She was embraced by feminists for her books on Women and War and Public Man/Private Woman, and then ostracised by the sisterhood for her disapproval of gay marriage and approval of “just” wars in Afghanistan and Iraq. She would become anathema to peace researchers and sandpaper to scholars of critical IR. Those who liked her early writings in a secular vein would be disappointed when she began to argue from a base in religious philosophies. Jean Bethke Elshtain encapsulated the best hopes of feminists to effect change in core topics of “men’s studies” –International Relations and Religious Studies –and ended up instead on the wrong side of several issues. That’s clear. So let’s ignore her recent death, shall we? Possibly celebrate her end?
Not me. I met Jean at a series of feminist IR conferences held between 1989 and 1993 in the USA, and then shared many a panel with her at the International Studies Association for a few years. Without equivocation, had I not met Jean and found favour in her eyes, I wouldn’t have produced publishable work in my own voice. Jean pulled me aside at one conference, sat me down, and told me to maintain and further develop what she called my “maverick tendencies.” The good Coloradan that she was warned against following the herd as it raced along toward…possibly nothing. My graduate school mentors had been excellent and very encouraging, especially Karen Mingst. I learned much from them, but also resisted some of their good advice once I was out on my own, stubbornly insisting on writing about Zimbabwe and feminist IR –two very different specialisations, both approached in slightly off-centre ways. To Jean, that was the way to go. Permission granted. Years later, in 2001, when she was on an ISA panel discussing my work, along with Cynthia Enloe, Steve Smith, and Dipesh Chakrabarty, she gave me a hard time over what she called my “postmodern avoidances;” by then, Jean was a solid believer in truth. She gave an audience member an even harder time, though, for wilfully misrepresenting my arguments.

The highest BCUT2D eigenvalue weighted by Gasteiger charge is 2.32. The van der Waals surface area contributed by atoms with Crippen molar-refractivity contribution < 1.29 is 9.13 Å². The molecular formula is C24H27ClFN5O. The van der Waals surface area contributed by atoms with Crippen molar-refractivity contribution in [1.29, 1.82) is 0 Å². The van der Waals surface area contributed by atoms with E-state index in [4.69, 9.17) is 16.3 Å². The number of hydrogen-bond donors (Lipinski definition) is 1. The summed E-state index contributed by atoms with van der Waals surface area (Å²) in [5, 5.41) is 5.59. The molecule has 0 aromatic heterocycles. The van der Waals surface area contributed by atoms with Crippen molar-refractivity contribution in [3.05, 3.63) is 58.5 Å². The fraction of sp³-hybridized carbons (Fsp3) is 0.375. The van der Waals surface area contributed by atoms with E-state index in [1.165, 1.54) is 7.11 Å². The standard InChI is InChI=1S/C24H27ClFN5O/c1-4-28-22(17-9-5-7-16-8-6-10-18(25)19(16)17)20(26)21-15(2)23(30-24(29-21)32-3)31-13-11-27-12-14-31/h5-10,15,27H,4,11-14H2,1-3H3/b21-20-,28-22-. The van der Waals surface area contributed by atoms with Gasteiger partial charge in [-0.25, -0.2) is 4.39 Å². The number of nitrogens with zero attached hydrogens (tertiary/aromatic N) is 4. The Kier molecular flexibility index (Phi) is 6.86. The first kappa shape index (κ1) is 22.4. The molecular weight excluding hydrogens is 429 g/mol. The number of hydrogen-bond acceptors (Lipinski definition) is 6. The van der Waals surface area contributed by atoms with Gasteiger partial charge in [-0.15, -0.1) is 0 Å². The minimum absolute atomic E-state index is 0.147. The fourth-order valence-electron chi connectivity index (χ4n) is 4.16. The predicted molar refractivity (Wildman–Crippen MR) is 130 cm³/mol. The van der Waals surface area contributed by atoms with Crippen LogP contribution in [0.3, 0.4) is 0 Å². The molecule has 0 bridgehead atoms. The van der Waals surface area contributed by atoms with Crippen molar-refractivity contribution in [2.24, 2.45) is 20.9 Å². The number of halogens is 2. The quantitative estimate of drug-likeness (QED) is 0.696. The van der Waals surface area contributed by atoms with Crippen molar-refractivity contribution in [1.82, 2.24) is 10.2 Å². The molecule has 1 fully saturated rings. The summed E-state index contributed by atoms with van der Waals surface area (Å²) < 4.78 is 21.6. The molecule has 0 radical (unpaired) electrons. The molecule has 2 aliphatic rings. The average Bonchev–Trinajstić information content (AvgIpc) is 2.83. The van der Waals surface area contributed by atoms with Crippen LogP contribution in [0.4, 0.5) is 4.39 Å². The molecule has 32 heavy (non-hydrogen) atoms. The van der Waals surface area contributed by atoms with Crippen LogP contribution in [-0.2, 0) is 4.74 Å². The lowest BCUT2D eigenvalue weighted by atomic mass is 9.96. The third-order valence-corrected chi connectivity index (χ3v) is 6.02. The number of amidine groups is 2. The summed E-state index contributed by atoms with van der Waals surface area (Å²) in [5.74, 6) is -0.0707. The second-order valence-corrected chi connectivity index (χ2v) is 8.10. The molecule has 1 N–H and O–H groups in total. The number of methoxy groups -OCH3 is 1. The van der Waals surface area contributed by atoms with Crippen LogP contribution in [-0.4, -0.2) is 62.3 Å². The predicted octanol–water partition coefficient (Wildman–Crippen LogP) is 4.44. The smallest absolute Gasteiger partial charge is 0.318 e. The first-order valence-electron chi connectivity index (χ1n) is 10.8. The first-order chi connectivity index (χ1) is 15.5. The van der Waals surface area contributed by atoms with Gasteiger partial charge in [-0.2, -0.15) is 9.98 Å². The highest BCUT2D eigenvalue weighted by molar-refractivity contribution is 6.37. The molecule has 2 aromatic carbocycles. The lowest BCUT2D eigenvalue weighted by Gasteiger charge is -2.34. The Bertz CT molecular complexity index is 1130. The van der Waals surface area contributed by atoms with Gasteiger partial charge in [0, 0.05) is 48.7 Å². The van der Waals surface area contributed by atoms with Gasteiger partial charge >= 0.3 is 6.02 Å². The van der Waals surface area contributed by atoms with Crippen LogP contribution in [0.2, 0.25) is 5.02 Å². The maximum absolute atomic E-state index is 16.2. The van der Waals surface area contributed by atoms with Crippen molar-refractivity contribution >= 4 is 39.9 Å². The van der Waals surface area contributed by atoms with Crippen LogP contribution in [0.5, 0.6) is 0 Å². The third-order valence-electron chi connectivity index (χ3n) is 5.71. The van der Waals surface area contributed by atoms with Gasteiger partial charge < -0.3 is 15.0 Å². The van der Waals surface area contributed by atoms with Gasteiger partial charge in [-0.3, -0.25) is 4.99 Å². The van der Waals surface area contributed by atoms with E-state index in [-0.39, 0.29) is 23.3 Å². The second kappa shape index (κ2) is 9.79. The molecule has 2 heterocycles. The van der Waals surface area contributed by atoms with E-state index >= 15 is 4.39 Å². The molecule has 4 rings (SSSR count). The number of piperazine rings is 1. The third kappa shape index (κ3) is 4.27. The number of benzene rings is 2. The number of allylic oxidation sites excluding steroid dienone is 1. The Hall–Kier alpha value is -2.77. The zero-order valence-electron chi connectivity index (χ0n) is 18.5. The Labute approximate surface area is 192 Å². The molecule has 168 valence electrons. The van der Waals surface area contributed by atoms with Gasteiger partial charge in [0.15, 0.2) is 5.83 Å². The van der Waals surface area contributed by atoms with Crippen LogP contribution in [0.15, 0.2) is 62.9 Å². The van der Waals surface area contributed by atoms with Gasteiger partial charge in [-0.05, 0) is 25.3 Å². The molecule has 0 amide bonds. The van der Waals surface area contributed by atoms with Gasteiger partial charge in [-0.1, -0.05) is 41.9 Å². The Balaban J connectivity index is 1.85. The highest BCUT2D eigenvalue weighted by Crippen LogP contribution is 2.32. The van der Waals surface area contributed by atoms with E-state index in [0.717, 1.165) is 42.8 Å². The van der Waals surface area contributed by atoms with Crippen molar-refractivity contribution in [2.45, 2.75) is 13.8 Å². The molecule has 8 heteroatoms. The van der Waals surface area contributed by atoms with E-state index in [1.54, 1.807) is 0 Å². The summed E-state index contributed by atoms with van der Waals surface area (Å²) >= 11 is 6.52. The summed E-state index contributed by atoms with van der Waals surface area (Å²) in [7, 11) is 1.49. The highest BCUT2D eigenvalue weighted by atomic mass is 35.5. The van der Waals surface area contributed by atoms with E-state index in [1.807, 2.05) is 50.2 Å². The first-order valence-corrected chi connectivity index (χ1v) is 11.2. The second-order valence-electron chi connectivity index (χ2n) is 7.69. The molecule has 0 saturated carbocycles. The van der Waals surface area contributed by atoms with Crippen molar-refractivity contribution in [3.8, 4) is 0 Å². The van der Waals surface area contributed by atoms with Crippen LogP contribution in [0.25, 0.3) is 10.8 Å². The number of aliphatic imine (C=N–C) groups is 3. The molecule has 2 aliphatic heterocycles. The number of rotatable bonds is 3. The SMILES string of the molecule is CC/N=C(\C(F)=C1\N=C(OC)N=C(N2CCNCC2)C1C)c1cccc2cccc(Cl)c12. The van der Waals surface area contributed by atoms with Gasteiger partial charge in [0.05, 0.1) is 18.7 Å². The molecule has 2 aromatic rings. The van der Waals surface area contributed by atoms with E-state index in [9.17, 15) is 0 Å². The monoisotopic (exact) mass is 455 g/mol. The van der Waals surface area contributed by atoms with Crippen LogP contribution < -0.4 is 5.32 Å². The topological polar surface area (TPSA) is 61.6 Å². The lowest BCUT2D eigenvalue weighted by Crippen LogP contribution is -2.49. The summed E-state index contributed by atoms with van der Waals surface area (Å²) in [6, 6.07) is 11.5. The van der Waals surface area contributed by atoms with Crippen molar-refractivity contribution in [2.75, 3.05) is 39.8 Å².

Jean the scholar I admired very much. Jean the person behind the scholar astounded me. Her story, of course, appears in an early chapter in Women and War (1987), a book that came out decades before IR recent “new” interest in auto-ethnography. Jean depicts herself as a smart-ass tomboy, a shoot-em-up leader of the cavalry of kids, clearly smarter than everyone around her. But she was decidedly in the pack of youngsters who contracted polio before the vaccine, and who had to suffer the neanderthal treatments available at the time (my cousin was similarly afflicted and spent months in a hideous Iron Lung.) Thereafter, Jean walked with a noticeable limp. I remember the two of us racing like maniacs down the streets of the University of Southern California to get to where we were to speak. That pronounced limp on a shortened leg could not be ignored: I suggested we go slower. She wouldn’t have it. “I can do this,” she said, “not happily or easily, but I can do it.”